Byblos is one of the top contenders for the "oldest continuously inhabited city" award. According to Phoenician tradition the God El founded and even the Phoenicians considered it a city of great antiquity. Although its beginnings are lost in time, modern scholars say the site of Byblos goes back at least 7,000 years.
Ironically, the words "Byblos" and "Phoenicia" would not have been recognized by the city's early inhabitants. For several thousand years it was called "Gubla" and later "Gebal," while the term "Canaan" was applied to the coast in general.
It was the Greeks, some time after 1200 B.C., who gave us the name "Phoenicia," referring to the coastal area. And they called the city "Byblos" (papyrus" in Greek), because this commercial center was important in the papyrus trade.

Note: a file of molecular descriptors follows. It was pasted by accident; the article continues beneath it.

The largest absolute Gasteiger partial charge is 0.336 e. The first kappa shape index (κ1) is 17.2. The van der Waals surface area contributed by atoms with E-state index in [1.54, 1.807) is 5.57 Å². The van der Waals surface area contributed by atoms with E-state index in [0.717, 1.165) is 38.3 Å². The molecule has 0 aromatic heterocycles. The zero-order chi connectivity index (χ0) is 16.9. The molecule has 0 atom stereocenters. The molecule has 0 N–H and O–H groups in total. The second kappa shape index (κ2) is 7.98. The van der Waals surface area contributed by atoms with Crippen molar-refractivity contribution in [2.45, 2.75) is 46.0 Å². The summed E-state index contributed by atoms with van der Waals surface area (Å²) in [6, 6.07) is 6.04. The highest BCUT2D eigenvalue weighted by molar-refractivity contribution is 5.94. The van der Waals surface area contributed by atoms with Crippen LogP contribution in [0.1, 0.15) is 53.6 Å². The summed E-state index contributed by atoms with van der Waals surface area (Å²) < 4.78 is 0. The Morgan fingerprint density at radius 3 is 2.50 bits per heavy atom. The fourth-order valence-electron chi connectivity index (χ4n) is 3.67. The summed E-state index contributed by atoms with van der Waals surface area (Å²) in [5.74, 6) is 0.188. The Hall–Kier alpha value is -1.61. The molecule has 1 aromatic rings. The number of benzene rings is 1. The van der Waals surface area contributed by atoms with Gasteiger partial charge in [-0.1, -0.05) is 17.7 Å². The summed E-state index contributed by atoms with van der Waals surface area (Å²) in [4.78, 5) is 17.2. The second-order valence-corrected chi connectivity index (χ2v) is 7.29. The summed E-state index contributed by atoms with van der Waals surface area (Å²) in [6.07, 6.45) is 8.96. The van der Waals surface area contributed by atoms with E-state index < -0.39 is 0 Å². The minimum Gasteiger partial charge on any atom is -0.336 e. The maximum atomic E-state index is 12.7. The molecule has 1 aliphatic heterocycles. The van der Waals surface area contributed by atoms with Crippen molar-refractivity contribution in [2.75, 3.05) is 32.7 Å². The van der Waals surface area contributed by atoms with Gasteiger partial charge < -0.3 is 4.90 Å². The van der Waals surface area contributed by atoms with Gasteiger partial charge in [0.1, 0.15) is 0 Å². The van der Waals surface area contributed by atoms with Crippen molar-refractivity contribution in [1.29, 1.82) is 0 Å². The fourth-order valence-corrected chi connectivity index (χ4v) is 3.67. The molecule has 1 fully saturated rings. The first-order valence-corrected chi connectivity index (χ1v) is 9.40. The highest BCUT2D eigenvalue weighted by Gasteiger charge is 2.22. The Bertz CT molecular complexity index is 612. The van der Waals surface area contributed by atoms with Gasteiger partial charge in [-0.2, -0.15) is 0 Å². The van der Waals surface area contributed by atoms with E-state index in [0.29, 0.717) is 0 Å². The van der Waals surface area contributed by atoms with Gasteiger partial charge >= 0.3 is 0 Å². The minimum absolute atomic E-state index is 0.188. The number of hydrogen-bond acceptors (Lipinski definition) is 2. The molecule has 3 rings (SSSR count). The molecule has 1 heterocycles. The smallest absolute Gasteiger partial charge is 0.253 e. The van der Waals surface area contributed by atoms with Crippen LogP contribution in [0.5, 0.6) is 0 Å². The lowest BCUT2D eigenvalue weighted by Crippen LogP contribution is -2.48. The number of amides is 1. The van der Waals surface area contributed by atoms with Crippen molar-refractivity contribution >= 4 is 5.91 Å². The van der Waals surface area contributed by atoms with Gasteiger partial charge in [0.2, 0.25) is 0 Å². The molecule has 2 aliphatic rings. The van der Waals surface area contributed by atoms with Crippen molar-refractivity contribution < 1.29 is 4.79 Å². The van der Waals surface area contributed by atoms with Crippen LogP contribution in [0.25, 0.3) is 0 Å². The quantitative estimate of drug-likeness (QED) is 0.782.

At the beginning of the Early Bronze Age (about 3000 B.C.) Byblos was populated by Canaanite. During the Bronze age the port of Byblos developed into the most important timber shipping center on the eastern Mediterranean and ties with Egypt were very close. The pharaohs of the Old Kingdom needed the cedar and other wood for shipbuilding, tomb construction and funerary ritual. In return, Egypt sent gold, alabaster, papyrus rope and linen. Thus began a period of prosperity, wealth and intense activity. The most important remains of that time are little bronze figurines found in the "temple of Obelisk" in the site of Byblos. The figurines are today at the National Museum in Beirut.